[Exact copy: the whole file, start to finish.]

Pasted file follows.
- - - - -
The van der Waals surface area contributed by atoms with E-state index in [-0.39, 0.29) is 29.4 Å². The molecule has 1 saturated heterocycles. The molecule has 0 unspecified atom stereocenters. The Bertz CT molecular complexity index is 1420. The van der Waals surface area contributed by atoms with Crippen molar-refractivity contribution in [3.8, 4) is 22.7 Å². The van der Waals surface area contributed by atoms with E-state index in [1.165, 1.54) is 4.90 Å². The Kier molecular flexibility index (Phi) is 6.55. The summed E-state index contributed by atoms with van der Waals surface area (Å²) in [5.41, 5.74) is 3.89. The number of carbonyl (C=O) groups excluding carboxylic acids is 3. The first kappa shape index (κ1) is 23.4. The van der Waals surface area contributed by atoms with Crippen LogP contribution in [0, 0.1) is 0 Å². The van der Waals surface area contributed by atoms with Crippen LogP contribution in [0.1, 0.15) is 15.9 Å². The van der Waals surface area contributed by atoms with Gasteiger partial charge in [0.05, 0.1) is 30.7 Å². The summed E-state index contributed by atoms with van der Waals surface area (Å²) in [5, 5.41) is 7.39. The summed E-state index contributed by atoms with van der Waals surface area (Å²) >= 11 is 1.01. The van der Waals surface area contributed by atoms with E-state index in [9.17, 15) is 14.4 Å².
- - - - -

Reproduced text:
The van der Waals surface area contributed by atoms with E-state index in [-0.39, 0.29) is 29.4 Å². The molecule has 1 saturated heterocycles. The molecule has 0 unspecified atom stereocenters. The Bertz CT molecular complexity index is 1420. The van der Waals surface area contributed by atoms with Crippen molar-refractivity contribution in [3.8, 4) is 22.7 Å². The van der Waals surface area contributed by atoms with E-state index in [1.165, 1.54) is 4.90 Å². The Kier molecular flexibility index (Phi) is 6.55. The summed E-state index contributed by atoms with van der Waals surface area (Å²) in [5.41, 5.74) is 3.89. The number of carbonyl (C=O) groups excluding carboxylic acids is 3. The first kappa shape index (κ1) is 23.4. The van der Waals surface area contributed by atoms with Crippen LogP contribution in [0, 0.1) is 0 Å². The van der Waals surface area contributed by atoms with Crippen LogP contribution in [0.1, 0.15) is 15.9 Å². The van der Waals surface area contributed by atoms with Gasteiger partial charge in [0.05, 0.1) is 30.7 Å². The summed E-state index contributed by atoms with van der Waals surface area (Å²) in [5, 5.41) is 7.39. The summed E-state index contributed by atoms with van der Waals surface area (Å²) >= 11 is 1.01. The van der Waals surface area contributed by atoms with E-state index in [9.17, 15) is 14.4 Å².